It began to gain popularity in this nation in the early nineteenth century, and several sources document the rise in popularity of a game known as “townball,” “base,” or “baseball.” Throughout the first decade of the twentieth century, small communities organized baseball teams, and baseball clubs in larger cities were formed as well.
- The majority of the original code is still in effect today.
- The first ever recorded baseball game occurred a year later, in 1846.
- The frequency and popularity of these amateur games increased throughout time.
- Twenty-five teams from the northeastern United States sent delegates to the conference.
- During its initial year of existence, the league made money by charging supporters to attend games on occasion.
- The early 1860s, on the other hand, were a period of enormous upheaval in the United States of America.
- However, enthusiasm in baseball was spread throughout the country by Union soldiers, and by the time the war was over, there were more people playing baseball than at any time in history.
As the league expanded in size, so did the costs associated with participating.
Winning became extremely vital for teams in order to receive the financial backing they required.
Some were offered employment by sponsors, and others were discreetly paid a wage for just participating in sports.
Brothers Harry and George Wright gathered the top players from all around the country and defeated every opponent they faced.
The concept of paying gamers immediately gained traction.
As the top players went pro, the amateur teams began to fall away. The National Association of Professional Baseball was founded in 1871 and was the first professional baseball league.
The Origins of Baseball by Baseball Almanac
The Origins of Baseball
The second is a classic attic find of the first card that clearly shows youngsters playing a bat and ball game, a rudimentary form of the game that evolved into our national pastime.Baseball’s RootsIn order to fully appreciate the significance of these two discoveries, a short baseball history lesson is in order.
Historians have even traced loosely defined bat and ball games to ancient civilizations.
Doubleday was, in many respects, a great man who achieved prominence as a Union General during the Civil War, but he had very little, if anything, to do with the game of baseball.In truth, the game evolved over many decades, if not centuries, and its roots are, in reality, a tangled web of bat and ball games brought to this country by immigrants.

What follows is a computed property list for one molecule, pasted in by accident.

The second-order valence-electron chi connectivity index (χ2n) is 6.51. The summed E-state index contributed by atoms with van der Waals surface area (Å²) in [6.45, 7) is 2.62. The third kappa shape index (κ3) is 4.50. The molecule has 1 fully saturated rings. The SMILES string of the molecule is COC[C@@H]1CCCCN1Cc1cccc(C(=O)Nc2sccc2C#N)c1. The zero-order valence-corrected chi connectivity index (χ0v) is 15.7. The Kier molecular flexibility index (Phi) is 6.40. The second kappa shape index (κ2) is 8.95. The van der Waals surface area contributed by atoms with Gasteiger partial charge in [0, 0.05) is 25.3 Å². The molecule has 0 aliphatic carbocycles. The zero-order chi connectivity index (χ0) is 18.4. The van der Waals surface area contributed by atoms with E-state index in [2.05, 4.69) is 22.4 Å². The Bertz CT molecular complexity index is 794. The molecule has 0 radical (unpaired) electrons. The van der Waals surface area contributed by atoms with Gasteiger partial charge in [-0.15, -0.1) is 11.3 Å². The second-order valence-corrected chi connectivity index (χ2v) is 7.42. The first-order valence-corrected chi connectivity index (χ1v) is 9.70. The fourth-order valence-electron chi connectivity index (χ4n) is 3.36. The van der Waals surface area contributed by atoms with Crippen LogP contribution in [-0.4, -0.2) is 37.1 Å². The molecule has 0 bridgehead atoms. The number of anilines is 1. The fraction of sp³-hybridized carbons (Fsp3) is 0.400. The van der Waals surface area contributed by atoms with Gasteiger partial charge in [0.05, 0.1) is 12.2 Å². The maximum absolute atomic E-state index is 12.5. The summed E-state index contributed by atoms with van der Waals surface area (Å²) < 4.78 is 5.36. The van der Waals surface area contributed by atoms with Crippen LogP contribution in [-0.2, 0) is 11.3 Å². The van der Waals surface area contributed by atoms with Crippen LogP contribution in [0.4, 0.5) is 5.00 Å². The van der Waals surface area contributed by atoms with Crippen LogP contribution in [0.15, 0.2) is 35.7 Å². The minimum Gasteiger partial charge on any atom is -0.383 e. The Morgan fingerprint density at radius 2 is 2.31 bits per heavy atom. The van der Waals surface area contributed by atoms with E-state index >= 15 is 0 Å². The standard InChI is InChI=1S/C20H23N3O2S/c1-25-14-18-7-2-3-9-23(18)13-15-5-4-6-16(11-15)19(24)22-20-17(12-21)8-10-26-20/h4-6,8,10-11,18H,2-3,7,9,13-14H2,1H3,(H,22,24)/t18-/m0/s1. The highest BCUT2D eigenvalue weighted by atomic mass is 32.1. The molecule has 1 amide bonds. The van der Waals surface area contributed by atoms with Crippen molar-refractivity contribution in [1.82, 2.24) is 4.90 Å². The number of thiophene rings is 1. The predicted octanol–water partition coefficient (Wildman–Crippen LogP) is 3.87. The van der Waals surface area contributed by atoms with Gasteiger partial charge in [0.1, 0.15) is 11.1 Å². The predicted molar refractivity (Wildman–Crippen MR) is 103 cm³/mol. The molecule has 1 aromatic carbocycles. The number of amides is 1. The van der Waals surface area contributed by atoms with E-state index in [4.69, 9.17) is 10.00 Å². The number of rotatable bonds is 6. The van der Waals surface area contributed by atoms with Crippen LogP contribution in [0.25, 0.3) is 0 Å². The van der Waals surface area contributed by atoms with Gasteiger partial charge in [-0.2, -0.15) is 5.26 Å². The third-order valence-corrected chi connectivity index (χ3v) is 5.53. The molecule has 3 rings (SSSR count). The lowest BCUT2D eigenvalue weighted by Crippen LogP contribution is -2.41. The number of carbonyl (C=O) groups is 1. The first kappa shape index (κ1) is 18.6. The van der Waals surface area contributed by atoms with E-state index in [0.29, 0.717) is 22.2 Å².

We know that baseball does have definite ties to the old English game of rounders and its cousin, the more formal and genteel game of cricket.
Other similar ball games played on this side of the Atlantic Ocean in the late 1700’s and for the first decades of the 1800’s are the Dutch game of ‘stool ball,” an English game called “old cat” which actually featured a batter, pitcher and two bases, and yet another game balkanized from rounders called “goal ball.” In that game, the “goal” of the runner was to touch a series of bases.Against this backdrop, let me tell you about the two exciting artifacts that only a few weeks ago were totally unknown.The “Pittsfield” FindIn an attempt to date the birth of baseball in this country, as a distinct game from other bat and ball games that preceded it, historians have scoured public records, diaries and newspapers for decades in search of the elusive written word.
What is the earliest written “reference” to baseball as a distinct game in the United States?
Now, however, thanks to baseball historian John Thorn andJim Bouton(yes, the former major league baseball player), a bylaw has been uncovered from the musty records of a courthouse in a small town in western Massachusetts called Pittsfield.
This is decades before the previously found “earliest” written reference.
To put things into their proper historical perspective, the statute, with its specific reference to “baseball,” was written by the Pittsfield elders only four short years after the United States Constitution was ratified.
Did it have its own rules?
Hank’s acquisition was originally found in an attic in Maine many years ago and is new to the hobby.
Exactly what the game featured was called we may never know, but we can say with certainty that the image on the card is a close cousin to the game that today is commonly called baseball.
what game do you think it shows?
Does that game look familiar?1833 Baseball Illustration.(Scan Courtesy of FC Associates)How old is the card?
However, historians who have viewed this card have concluded that it was, in all likelihood, manufactured sometime within the first few decades of the 19 thcentury.
This was also a time period in which children’s educational game cards were popularized and produced as teaching aids in this country and in England.
None of other cards contain sport related subjects.
Although there are a few photographs, tickets and trade cards of ballplayers from the 1860’s, now, thanks to Hank’s keen eye, we have a card that pre-dates those examples by many years.
The study and significance of the Pittsfield bylaw, the 1830’s bat and ball game card, and other national treasures that I will write about in a future article will keep baseball historians busy for years.